Applying these principles to the facts in this case, we are satisfied that the trial judge properly denied defendant's application to withdraw his guilty plea. With respect to the first factor, "[a] core concern underlying motions to withdraw guilty pleas is to correct the injustice of depriving innocent people of their liberty." Id. at 158. "A bare assertion of innocence is insufficient to justify withdrawal of a plea." Ibid. "A colorable claim of innocence is one that rests on 'particular, plausible facts' that, if proven in court, would lead a reasonable factfinder to determine the claim is meritorious." Munroe, supra, 210 N.J. at 442 (quoting Slater, supra, 198 N.J. at 158).

Here, defendant claims he was innocent of the charges but has not provided any plausible facts to show that this bald assertion is meritorious. We find no abuse of the judge's discretion in finding that defendant failed to present a colorable claim of innocence.

The "second factor focuses on the basic fairness of enforcing a guilty plea by asking whether defendant has presented fair and just reasons for withdrawal, and whether those reasons have any force." Slater, supra, 198 N.J. at 159. Defendant does not contend that he was misinformed or did not understand the plea or its consequences. Instead, he claims that as a result of his frustration with his attorney and the "highly traumatic" reaction of his mother and grandmother at the plea hearing, he experienced a "cascade of emotions" and such a sense of helplessness that he was not acting voluntarily.

However, as the judge found, defendant testified at the plea hearing that he was freely and voluntarily entering into the plea, and he said nothing at the hearing to indicate otherwise. Further, the judge found that defendant's mother and grandmother had not been crying or in great distress at the hearing. There is no dispute that he received the benefit of the plea bargain. Under these circumstances, we find that the judge did not abuse her discretion in finding that defendant had not provided a fair and just reason to vacate the plea.

The judge also properly recognized that the third Slater factor "receives the least weight in the overall analysis." Munroe, supra, 210 N.J. at 443. However, the judge weighed this factor slightly against withdrawal because it was the product of a plea bargain.

The final factor is whether a plea withdrawal would unfairly prejudice the State. Slater, supra, 198 N.J. at 161. "There is no fixed formula to analyze the degree of unfair prejudice or advantage that should override withdrawal of a plea." Ibid. Courts must look "closely at the particulars of each case." Ibid.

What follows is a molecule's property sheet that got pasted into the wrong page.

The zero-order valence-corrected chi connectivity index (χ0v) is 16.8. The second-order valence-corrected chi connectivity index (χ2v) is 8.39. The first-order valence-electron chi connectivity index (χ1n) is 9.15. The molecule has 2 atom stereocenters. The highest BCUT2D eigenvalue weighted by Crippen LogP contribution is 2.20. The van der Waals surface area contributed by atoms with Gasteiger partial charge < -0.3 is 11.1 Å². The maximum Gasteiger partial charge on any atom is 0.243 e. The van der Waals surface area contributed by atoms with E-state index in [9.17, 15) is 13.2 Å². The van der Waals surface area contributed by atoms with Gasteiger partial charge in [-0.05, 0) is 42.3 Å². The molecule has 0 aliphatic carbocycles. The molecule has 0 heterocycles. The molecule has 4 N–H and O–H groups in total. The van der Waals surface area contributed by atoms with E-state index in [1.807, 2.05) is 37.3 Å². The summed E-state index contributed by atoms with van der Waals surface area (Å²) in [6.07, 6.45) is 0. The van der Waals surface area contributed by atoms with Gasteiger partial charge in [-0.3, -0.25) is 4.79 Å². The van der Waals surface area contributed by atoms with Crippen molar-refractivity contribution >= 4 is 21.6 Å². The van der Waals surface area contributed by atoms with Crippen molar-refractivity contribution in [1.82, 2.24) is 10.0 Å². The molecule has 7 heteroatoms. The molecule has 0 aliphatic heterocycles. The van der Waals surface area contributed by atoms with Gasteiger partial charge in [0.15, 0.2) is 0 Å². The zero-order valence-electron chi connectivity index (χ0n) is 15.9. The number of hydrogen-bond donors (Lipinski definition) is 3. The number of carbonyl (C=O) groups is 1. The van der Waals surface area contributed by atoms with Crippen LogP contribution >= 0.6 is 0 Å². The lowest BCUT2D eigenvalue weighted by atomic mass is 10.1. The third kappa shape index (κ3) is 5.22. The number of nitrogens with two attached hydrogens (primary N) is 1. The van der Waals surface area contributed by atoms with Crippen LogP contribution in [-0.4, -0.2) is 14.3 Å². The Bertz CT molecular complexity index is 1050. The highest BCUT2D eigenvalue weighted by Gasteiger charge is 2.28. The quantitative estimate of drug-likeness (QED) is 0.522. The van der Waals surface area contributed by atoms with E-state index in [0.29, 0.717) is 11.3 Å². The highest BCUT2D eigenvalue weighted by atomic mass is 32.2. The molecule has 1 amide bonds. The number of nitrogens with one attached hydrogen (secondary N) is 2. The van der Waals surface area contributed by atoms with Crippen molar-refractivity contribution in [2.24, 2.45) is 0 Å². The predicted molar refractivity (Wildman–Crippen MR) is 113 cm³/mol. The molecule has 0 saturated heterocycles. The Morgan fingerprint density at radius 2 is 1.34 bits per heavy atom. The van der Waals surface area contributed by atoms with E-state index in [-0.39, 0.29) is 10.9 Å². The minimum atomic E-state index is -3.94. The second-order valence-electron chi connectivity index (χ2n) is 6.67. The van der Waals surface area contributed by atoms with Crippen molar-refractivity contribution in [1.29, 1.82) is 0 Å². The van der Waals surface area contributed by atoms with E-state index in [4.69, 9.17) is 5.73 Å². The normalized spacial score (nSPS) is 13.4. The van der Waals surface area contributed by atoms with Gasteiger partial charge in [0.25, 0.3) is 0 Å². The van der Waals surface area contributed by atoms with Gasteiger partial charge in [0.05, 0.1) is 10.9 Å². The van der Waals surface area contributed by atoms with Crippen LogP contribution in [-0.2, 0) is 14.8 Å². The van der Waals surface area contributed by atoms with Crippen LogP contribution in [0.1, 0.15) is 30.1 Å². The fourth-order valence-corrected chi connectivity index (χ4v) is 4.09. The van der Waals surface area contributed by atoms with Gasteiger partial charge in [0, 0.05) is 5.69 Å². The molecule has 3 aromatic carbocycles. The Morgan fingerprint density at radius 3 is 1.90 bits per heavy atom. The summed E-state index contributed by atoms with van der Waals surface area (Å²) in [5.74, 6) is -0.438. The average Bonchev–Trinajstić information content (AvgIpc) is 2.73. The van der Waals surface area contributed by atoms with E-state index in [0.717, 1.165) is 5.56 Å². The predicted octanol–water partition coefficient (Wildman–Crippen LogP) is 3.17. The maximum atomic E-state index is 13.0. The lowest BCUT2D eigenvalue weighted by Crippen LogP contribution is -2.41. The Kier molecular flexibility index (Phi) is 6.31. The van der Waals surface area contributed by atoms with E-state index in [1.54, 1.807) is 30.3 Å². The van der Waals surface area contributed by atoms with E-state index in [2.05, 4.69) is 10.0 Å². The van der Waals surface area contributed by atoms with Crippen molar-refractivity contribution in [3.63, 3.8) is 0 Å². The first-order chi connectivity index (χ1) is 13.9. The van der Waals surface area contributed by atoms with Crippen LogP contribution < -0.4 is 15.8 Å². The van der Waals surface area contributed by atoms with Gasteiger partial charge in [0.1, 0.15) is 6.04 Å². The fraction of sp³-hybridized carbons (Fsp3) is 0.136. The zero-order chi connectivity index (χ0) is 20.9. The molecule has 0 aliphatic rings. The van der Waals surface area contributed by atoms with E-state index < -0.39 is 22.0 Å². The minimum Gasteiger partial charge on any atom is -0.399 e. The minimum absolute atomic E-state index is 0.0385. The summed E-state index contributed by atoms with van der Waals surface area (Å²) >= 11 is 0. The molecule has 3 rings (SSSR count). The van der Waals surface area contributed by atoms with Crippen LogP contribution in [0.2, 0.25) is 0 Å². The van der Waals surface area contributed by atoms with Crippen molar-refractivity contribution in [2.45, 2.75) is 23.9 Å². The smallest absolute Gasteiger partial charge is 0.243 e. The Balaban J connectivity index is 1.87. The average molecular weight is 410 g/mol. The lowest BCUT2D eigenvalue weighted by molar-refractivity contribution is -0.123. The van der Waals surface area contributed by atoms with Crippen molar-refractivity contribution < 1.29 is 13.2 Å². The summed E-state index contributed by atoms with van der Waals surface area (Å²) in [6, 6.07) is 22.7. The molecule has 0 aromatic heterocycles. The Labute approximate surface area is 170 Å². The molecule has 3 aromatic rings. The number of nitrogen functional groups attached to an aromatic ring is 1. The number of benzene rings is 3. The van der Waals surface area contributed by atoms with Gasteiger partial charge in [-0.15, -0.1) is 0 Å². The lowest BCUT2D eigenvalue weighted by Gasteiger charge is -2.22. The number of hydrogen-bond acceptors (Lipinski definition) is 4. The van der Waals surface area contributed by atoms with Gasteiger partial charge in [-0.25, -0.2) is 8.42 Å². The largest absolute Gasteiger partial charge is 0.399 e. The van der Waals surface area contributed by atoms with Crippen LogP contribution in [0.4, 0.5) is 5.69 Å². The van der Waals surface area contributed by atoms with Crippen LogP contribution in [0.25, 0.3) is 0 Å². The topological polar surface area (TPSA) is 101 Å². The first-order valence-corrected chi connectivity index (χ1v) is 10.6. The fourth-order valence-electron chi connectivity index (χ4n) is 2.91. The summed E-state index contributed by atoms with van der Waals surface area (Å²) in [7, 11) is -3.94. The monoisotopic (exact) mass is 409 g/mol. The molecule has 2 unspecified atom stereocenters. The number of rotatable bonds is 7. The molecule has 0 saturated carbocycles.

Here, defendant moved pro se to vacate the plea within a week of entering into it. Any prejudice to the State is properly measured as of the October 14, 2011 hearing date. See Slater, supra, 198 N.J. at 164. Generally, a delay of several months would not unduly prejudice the State. However, as the trial judge found, given the young age of the victims at the time of the offense, the passage of additional time from the date of the plea could result in some additional prejudice to the State other than that normally associated with the timely motion to withdraw a guilty plea.

After considering the Slater factors, particularly the first two factors, which weigh heavily against defendant, we find defendant has failed to establish that the withdrawal of the plea was required in the interest of justice. Accordingly, we conclude that the judge did not abuse her discretion in denying defendant's motion to vacate his plea.

We also are satisfied that defendant provided an adequate factual basis for his guilty plea to the offense of first-degree aggravated sexual assault against A.C. and second-degree sexual assault against G.G. Defendant does not argue that the elements of each offense were not addressed during the plea colloquy, and we find that they were. Instead, he argues that the factual basis for the plea was inadequate because he supplied it in response to his attorney's leading questions.

We reject this contention as leading questions are permitted at a plea hearing and can establish a factual basis for a plea. See Campfield, supra, 213 N.J. at 231 ("judge's leading questions may be necessary to ensure an adequate factual basis for the guilty plea"); State v. Smullen, 118 N.J. 408, 415 (1990) (a plea will be valid even if factual basis for it is result of leading questions).